First, there is no method to meditation, so the title is a misnomer. Meditation means initiating the unwilled movement of negation, which ends psychological time.
Whether one calls it meditation, mindfulness, or simply awareness, meditation begins with learning the art of undivided observation, which has become essential to remaining inwardly alive in this dark and decisive age.
The human mind, for tens and probably hundreds of thousands of years, has cultivated an accumulative brain. The hominid brain evolved to notice and store information about its surroundings. From that storehouse, the conscious mind forms useful knowledge and skills to exploit vastly different environments. No other animal on earth does this.
This accumulative tendency does not stop with useful information however. The brain records virtually all experiences, as well as every fear, hurt, and sorrow. That forms the content of individual and collective conditioning, which is darkness.
Conditioning is not a given; the mind/brain has the capacity to remain young, pliable, and innocent. But one has to work arduously but playfully at it, or conditioning, and along with it the accumulation of ‘dark matter,’ gradually narrows the mind, shrinks the heart, and diminishes the capacity for awareness of the brain.
A shift in consciousness begins the moment that the separate observer ends and the accumulative mind/brain begins to empty itself of the unnecessary content of memory. That includes images about oneself and others; automatic associations triggered by words, sounds, or smells; ideas and emotional patterns about ‘my family,’ ‘my town,’ and ‘my country.’ This psychological content is inherently divisive, delimiting the potential of the human being, and giving rise to conflict and war.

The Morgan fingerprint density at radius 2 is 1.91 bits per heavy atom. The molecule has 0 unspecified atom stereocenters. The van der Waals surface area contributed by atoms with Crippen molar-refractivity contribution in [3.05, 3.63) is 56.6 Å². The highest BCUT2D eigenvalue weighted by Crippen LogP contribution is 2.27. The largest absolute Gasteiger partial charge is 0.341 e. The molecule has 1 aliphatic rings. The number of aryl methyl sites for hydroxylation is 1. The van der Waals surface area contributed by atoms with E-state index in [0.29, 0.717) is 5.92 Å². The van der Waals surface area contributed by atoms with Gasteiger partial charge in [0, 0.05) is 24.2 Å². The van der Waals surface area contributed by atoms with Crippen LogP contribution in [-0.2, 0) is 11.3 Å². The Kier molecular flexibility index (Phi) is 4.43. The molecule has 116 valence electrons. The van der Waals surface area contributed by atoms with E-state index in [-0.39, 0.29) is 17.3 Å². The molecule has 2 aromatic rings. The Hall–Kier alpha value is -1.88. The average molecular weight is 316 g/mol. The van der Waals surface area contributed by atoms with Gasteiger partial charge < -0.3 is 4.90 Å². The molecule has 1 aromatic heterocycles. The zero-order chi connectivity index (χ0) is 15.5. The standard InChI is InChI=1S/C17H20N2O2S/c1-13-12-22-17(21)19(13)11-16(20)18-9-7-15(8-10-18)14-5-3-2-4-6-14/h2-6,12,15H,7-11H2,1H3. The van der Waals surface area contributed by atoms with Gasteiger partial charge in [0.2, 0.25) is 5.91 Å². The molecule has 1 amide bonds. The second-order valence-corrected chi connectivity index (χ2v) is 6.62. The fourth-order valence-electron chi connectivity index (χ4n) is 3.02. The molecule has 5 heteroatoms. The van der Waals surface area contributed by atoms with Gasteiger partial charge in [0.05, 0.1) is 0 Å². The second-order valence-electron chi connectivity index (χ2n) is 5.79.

For the mind’s ancient habitual accumulative habit to give way, and the emptying of the mind and heart of useless content to take place daily, the automatic mechanism of the observer has to end. There is no method to doing that; one simply passively but energetically watches the movement of one’s own thoughts and emotions.
If you aren’t taking sittings now, you can begin, perhaps after taking a walk, by finding a quiet place. Preferably a safe spot in nature away from lots of people and man-made noise, but even just an undisturbed patio or balcony will suffice.
Take a half hour and set everything aside. Let your senses attune to the environment, especially sound. Listen to every sound and noise without judging, interpreting, or even naming. (If you find yourself judging, interpreting, and naming, don’t struggle with it, but passively observe that movement as well.)
Then in the same way—without goal and effort—let your attention come to the total movement of thought and emotion within. Jotting down things that come to mind, such as things to do later, questions, or insights helps to bring a natural, un-imposed order to the mind, and open spaces within.